|England v Ireland: One-day international series|
|Venues: Bristol and Lord's Dates: Friday, 5 May & Sunday, 7 May|
|Coverage: Live on BBC Radio 5 live sports extra and the BBC Sport website|
England one-day captain Eoin Morgan says the current side is the most talented group of players he has ever played with.
Morgan's team play their first ODI of the summer on Friday against Ireland at Bristol as they begin preparations for the Champions Trophy.
The 50-over tournament begins at The Oval on 1 June and consists of the eight best-ranked ODI teams.
"The talent and ability in the side is second to none," Morgan told BBC Sport.
"I firmly believe this is the most talented group of players I've ever played with. I've been fortunate to play with some fantastic cricketers over the years."
England have never won a 50-over international competition and have won only one global trophy - the World Twenty20 in 2010 - but have twice reached the final of the Champions Trophy, in 2004 and 2013.
England and Wales will host the Champions Trophy, which runs from 1-18 June, and Morgan believes his team are playing a brand of cricket capable of winning a world tournament.
"It is important to recognise the Champions Trophy is the halfway stage towards the 2019 World Cup and that's the real trophy we want to be lifting," he said.
"That is the ultimate goal. This tournament is very relevant for us at the moment given the progression that we've made.
"It is a very ruthless tournament - you have to win every game. Going in with that expectation and hype is very good for us as a group.''
'Stokes most dangerous player in world cricket'
Durham all-rounder Ben Stokes is one of eight England players to compete in this year's Indian Premier League.
He is the most expensive foreign player in IPL history and made a thrilling 63-ball century - his first in Twenty20 cricket - for Pune on Monday.
His international captain Morgan believes there is no-one more dangerous in world cricket right now than Stokes, who will miss the two ODIs against Ireland to remain in India.
"He goes out playing in the same team as the Australian captain Steve Smith and an Indian legend in MS Dhoni and outperforming those guys gives him an abundance of confidence," Morgan said.
"It is not only his own confidence, it will rub off on the team as well."
Knight 'cautiously optimistic' on Taylor
England's women will also be fighting for a limited-overs trophy this summer when the women's World Cup begins on 24 June on home soil.
The side, led by Heather Knight, have been preparing in the UAE in temperatures exceeding 40C at times.
The training camp was noticeable for the inclusion of Sarah Taylor. Widely considered the most talented player in women's cricket, she has been tackling anxiety-related issues which have had a profound effect on her health.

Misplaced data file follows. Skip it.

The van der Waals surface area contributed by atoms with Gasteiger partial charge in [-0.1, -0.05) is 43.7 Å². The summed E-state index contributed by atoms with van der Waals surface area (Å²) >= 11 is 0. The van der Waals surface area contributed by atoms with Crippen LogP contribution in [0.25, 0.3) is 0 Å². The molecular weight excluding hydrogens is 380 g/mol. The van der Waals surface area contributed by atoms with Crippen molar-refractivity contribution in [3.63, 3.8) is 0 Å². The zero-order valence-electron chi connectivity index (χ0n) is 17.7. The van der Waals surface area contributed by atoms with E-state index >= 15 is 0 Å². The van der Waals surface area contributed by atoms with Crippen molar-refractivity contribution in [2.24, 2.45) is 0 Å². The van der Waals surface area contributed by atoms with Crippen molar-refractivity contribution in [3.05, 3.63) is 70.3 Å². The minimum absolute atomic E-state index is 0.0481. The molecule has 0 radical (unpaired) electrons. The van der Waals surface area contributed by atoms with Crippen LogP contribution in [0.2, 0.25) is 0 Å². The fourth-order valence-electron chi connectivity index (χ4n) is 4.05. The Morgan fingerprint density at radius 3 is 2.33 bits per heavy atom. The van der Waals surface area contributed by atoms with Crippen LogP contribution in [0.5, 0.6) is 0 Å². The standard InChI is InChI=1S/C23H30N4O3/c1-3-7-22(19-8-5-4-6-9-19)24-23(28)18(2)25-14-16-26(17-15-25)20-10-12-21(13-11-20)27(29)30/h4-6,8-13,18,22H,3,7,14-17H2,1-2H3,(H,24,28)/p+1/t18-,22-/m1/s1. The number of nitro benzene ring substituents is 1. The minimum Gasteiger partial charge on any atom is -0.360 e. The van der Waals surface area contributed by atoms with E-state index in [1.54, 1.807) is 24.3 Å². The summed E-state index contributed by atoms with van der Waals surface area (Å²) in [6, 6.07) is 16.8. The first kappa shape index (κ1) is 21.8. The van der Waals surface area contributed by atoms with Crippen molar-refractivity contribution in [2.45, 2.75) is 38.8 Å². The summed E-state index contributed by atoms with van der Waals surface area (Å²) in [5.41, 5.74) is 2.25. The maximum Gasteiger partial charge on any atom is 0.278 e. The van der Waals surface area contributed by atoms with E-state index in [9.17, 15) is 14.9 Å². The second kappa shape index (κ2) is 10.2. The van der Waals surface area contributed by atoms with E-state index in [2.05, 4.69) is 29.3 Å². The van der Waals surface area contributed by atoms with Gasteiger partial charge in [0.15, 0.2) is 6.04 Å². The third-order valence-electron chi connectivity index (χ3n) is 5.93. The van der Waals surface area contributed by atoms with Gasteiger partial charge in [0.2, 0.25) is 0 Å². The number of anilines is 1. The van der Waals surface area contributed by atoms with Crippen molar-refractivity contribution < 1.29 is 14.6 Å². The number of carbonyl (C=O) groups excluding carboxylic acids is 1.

England remain cautiously optimistic that she will be part of the World Cup.
"Sarah did a lot more than was expected - she did very well out there. With Sarah it is one step at a time at the moment," captain Knight told BBC Sport.
"The World Cup is still eight weeks away. But it is great to see her out in an England shirt again, training around the group.
"She's still the world-class player she was - she'd still walk into any top four in any team in the world. It is great to see her and I love watching her bat. But the most important thing is that she's well, and it puts cricket into perspective, to see her tackling her issues, and hopefully she can come out the other side.''
Disability team want 'Disability IPL'
Uniquely, Tuesday's launch of the new England kits featured all England's captains, including representatives from every disability team.
All believe major strides have been made with the backing of the England and Wales Cricket Board but that there is still far greater scope for development and profile.
Ian Nairn, the captain of England's physical disability team, would like to see cricket achieve the same level of recognition as Paralympic sports.
''We're hitting sixes out of the ground as Eoin Morgan is, as Ben Stokes is. There is no reason why we shouldn't entertain to exactly the same standard," Nairn told BBC Sport. "It is 20-over cricket; it is fast and it is furious.
''We've got a long way to go get to the level of the Paralympics, but it is a global game. In the subcontinent there is a lot of disability and a lot of disabled people playing cricket.
"There's no reason why we can't go there and make it a commercial game. Maybe the 'Disability IPL' is the way forward - that's a dream that we all have.''